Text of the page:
Monday, 9 December 2019

Tristram Hillier in Taunton

On my first ever visit to the Tate (aged 14 and a juvenile admirer of Dali and Magritte) my uneducated eye was drawn to a Tristram Hillier landscape, La Route des Alpes (1937) where a proliferation of pylons, transmitters and roadside signage with distant ruins seemed to resemble exactly what I would like to be painting myself. Only the addition of a train on a viaduct could improve it. Last week I saw the painting again in Taunton in the exhibition Landscapes of the Mind - The Art of Tristram Hillier and its grip on the imagination was as strong as ever. It’s a painting that doesn’t immediately disclose much about its meaning and there’s no great message to transmit. This curious assemblage must be accepted on its own terms as an unsettling mystery that doesn’t demand to be decoded. In Hillier’s paintings there’s a sense of detachment enhanced by the meticulously finished surface values, beneath which we sense the work of a complex and often troubled individual. 

Hillier was a rootless English colonial, born in Beijing in 1905 where his father was manager of the Hong Kong & Shanghai Bank, he was 9 years old before he saw England. Family relationships were cool and distant and much of his childhood was outsourced to a Catholic public school. The decision that he should study Economics at Cambridge was dictated by his father. After his father’s death, he was able to find his way to the Slade where he fell foul of the doctrinaire inflexibility of Henry Tonks and later to Paris to study painting in the studio of André Lhôte. As an artist, Lhôte had been quick to spot the decorative potential of Cubism which he presented in a rich and vibrant colour palette and this formed the basis of his teaching and attracted a large number of students. For a few years, Hillier experimented with Cubism, Fauvism and a polite form of Surrealism and on a brief return to London in 1933-34, he participated in the Unit One movement, one of the few concerted efforts to inject some avant-garde vigour into the torpid English art world. Hillier lived well and painted in Europe from 1935 to the early days of the war, mostly in France and Spain. Back in England he did 3 years of war service in the RNVR before settling in Somerset in 1943 where he remained for 40 years until his death in 1983. The wandering days were not entirely over as he made regular painting trips to Spain and Portugal, almost every year.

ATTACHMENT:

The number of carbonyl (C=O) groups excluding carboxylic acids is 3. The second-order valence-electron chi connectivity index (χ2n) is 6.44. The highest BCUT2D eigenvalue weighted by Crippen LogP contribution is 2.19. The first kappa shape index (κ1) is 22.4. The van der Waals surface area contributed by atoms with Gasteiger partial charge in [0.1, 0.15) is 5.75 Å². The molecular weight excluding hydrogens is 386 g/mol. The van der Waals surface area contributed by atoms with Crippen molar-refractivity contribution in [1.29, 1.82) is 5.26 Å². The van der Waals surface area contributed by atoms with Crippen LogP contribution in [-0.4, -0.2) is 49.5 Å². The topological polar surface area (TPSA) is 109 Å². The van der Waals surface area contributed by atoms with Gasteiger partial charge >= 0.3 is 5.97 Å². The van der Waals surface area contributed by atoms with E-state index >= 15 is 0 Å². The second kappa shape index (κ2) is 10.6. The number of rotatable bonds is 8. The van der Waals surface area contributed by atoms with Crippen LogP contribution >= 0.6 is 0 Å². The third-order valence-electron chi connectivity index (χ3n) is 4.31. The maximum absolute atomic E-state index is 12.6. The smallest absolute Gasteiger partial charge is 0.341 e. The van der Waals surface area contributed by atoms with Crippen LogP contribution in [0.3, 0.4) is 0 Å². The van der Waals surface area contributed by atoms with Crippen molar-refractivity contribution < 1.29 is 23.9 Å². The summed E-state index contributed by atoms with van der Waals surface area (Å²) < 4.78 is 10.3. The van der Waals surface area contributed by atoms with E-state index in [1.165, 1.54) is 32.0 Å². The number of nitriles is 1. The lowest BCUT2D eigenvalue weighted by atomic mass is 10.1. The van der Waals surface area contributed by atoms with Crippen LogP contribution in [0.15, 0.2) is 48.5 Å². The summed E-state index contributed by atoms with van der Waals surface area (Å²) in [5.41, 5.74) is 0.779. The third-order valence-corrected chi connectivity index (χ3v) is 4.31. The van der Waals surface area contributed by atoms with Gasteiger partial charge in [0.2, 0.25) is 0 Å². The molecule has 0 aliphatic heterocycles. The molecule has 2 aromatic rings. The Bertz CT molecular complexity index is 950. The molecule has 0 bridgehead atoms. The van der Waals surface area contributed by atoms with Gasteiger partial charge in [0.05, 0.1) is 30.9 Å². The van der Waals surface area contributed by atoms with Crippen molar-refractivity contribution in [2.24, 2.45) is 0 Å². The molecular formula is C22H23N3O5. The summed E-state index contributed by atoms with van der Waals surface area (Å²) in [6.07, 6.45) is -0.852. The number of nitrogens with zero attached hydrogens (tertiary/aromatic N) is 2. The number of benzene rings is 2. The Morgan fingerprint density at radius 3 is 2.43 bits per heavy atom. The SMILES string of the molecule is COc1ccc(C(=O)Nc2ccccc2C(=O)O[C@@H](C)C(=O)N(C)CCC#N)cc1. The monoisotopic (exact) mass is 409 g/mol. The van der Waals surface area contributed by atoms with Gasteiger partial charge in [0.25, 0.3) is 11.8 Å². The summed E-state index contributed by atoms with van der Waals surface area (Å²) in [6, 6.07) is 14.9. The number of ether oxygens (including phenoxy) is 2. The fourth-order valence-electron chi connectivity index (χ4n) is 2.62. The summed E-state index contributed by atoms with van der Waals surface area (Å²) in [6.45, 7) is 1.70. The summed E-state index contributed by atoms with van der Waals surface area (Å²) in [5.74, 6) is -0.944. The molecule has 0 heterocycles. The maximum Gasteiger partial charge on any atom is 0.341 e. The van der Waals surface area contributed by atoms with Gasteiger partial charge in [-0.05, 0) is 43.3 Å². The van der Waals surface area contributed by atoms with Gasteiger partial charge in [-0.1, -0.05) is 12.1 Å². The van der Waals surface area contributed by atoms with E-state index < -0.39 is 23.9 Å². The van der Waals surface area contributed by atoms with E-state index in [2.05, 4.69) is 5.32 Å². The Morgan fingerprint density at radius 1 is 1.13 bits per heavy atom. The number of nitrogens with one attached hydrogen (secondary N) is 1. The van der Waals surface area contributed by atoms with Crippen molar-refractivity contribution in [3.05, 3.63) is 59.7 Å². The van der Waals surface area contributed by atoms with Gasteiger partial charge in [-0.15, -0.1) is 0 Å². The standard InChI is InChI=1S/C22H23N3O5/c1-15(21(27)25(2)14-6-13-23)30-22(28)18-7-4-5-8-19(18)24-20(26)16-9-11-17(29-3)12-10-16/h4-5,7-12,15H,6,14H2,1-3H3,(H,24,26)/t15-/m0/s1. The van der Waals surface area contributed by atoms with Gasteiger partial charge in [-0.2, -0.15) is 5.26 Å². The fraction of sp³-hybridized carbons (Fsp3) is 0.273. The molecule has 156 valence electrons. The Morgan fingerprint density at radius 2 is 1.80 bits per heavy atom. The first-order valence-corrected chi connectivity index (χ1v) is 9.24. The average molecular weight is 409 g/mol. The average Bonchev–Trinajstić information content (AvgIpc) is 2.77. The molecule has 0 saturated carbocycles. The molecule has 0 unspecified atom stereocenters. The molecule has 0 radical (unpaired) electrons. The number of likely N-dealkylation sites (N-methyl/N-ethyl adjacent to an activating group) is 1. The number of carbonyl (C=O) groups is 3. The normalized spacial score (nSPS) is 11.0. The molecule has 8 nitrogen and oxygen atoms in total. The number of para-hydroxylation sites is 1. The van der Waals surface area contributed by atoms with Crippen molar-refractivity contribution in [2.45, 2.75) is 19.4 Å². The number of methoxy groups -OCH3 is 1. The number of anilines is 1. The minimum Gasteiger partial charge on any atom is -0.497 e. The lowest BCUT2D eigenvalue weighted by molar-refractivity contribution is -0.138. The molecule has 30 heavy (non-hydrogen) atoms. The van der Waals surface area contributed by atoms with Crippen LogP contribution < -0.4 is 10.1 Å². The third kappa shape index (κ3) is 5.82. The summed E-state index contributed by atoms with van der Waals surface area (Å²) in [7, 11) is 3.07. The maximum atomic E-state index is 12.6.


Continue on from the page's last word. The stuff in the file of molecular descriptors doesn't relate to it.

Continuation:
There's a Paul Nash (above right) and a Ben Nicholson (extreme right) included for context.

The Paris years (1927-30) were the most formative influence on Hillier’s identity as an artist. By his own account, he shifted from one direction to another as he was exposed to the full range of competing ideologies but it was the contacts he made with the Surrealists that made the most lasting impression. Max Ernst rented him a studio and he painted alongside André Masson on a Spanish journey. Roland Penrose became a friend and he made the acquaintance of Picasso and André Breton. Echoes of de Chirico can be seen in his preference for minimally inhabited spaces, albeit described with a meticulous realism that de Chirico never aspired to. Coherent themes emerged in the 1930s - first among them being a fascination for coastal harbour scenes and maritime detritus. Like his friend Edward Wadsworth, he was well aware of the power of oversized items of marine engineering to disconcert the viewer with their formal incongruities. Lighthouses, breakwaters, jetties, flagpoles and cranes formed the compositional elements of his most intriguing paintings. Landscape reframed as still-life.